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Getting to Alpha

I want a smaller web.

As I’ve been building Jawaya I’ve come to the realization that the ever-expanding web increases the daily noise that interferes with our lives. I’m not just talking about bots and content farms like Demand Media–it’s the noise caused by irrelevant but decent quality information.

The question is, relevant to whom?

To me. To you. I read a lot about education, tech, politics, and food systems. Within each of those categories, there are hundreds (or thousands) of subcategories–that’s a lot of content to sift through. So when I search for something, say “digital learning in middle schools“, I get a wide range of results and have to sift through them, or narrow my search.

But I’m not great at narrowing. Or maybe I just have the patience for it. I’ll try a number of iterations of the terms, but it doesn’t matter because I have this nagging feeling that the good stuff is on Page 3.

Or Page 30.

I use search to discover–to find things that will help me learn something. So much attention is paid to the latest and greatest that a lot of valuable and relatively timeless information gets buried and obscured, regardless of its quality or relevance. And while I like the news, I’m not searching for news in most cases. Twitter brings me a lot of news I might not typically come across myself, so my twitter friends serve as curators of the latest and greatest.

Yet that’s not enough; to me that’s like drinking a specialty drink from the firehose, and when I’ve had enough, I’ve had enough. I don’t go there to discover. It’s more like a stream of information I can receive than a delivery system of things I’m seeking. I’ll search there from time to time, but the results are more about what’s happening now, rather than what i’m specifically seeking. It’s not a search engine.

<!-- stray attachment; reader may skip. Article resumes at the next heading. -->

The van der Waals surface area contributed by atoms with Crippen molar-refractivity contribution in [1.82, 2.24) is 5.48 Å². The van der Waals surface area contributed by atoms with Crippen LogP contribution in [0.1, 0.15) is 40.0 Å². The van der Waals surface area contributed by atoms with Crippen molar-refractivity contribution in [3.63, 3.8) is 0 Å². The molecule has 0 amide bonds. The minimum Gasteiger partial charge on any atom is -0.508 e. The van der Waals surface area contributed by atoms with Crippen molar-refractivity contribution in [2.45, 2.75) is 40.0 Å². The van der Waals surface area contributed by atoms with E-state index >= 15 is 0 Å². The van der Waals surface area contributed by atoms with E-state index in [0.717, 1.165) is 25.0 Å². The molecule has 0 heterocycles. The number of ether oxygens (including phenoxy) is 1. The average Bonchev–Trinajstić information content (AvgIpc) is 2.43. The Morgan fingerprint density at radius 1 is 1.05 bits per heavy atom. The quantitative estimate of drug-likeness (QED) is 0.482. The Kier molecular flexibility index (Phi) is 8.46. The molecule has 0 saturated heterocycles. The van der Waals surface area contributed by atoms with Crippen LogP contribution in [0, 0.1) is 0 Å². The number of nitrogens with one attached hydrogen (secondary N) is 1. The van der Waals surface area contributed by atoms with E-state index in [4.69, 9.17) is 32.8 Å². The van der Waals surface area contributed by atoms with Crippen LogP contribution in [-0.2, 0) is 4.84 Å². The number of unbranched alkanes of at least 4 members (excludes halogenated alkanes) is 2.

Google does a great job at some things. If I’m going somewhere, Google Maps is perfect. I use that as my local business directory–try finding a local business using Google Search vs Google Maps, and you’ll see what I mean.

But like a lot of people actively complaining about search, I find Google’s results to be confounding because of the search engine optimization gaming of results. It doesn’t deliver the best quality content, it delivers the pages best targeted to Google’s search algorithms.

I’m building Jawaya to help you (and me) get the best possible results, and I think that means delivering a smaller web. Smaller, but tastier. Like French food vs Chili’s.

I like Blekko and DuckDuckGo–both have introduced helpful approaches that cut down the noise in the results. I’ve been reading a bunch of posts by the DDG founder–he’s a really smart guy with better chops than I, and I’m hoping we get to partner some time.

We’re taking a different approach, which I’ll start talking about soon. We’re wrapping the alpha release (taking longer than planned, as usual), which is an ugly but functional stab at the vision. As we bring on capital and more team members, we’ll improve the look and feel and implement the full vision.

‘Stealth’ startups have a reason to stay under wraps–we’re paranoid that someone will take a good idea and run with it. But I think it’s time to get the conversation going and get people talking about the approach, because ultimately we want the best possible solution to the search problem, and that can’t happen in a vacuum.

So tomorrow I’m showing Jawaya to an audience for the second time, this time to the Philly tech meetup. I’m nervous as hell because, well, we’ve worked hard and know we have a long way to go. But I’m confident we’ll inspire a few people to consider joining the team to help build the vision.

This is always a tough period for a startup–lack of capital, lack of team, a stack of specs and ideas to work through, and the very real possibility the industry will arrive where we are before we get out of the gate. I’m really excited to start talking about it, to get feedback, to build a team of fun, smart, driven people who love solving big problems and helping people.

Game on–we’re digging in.

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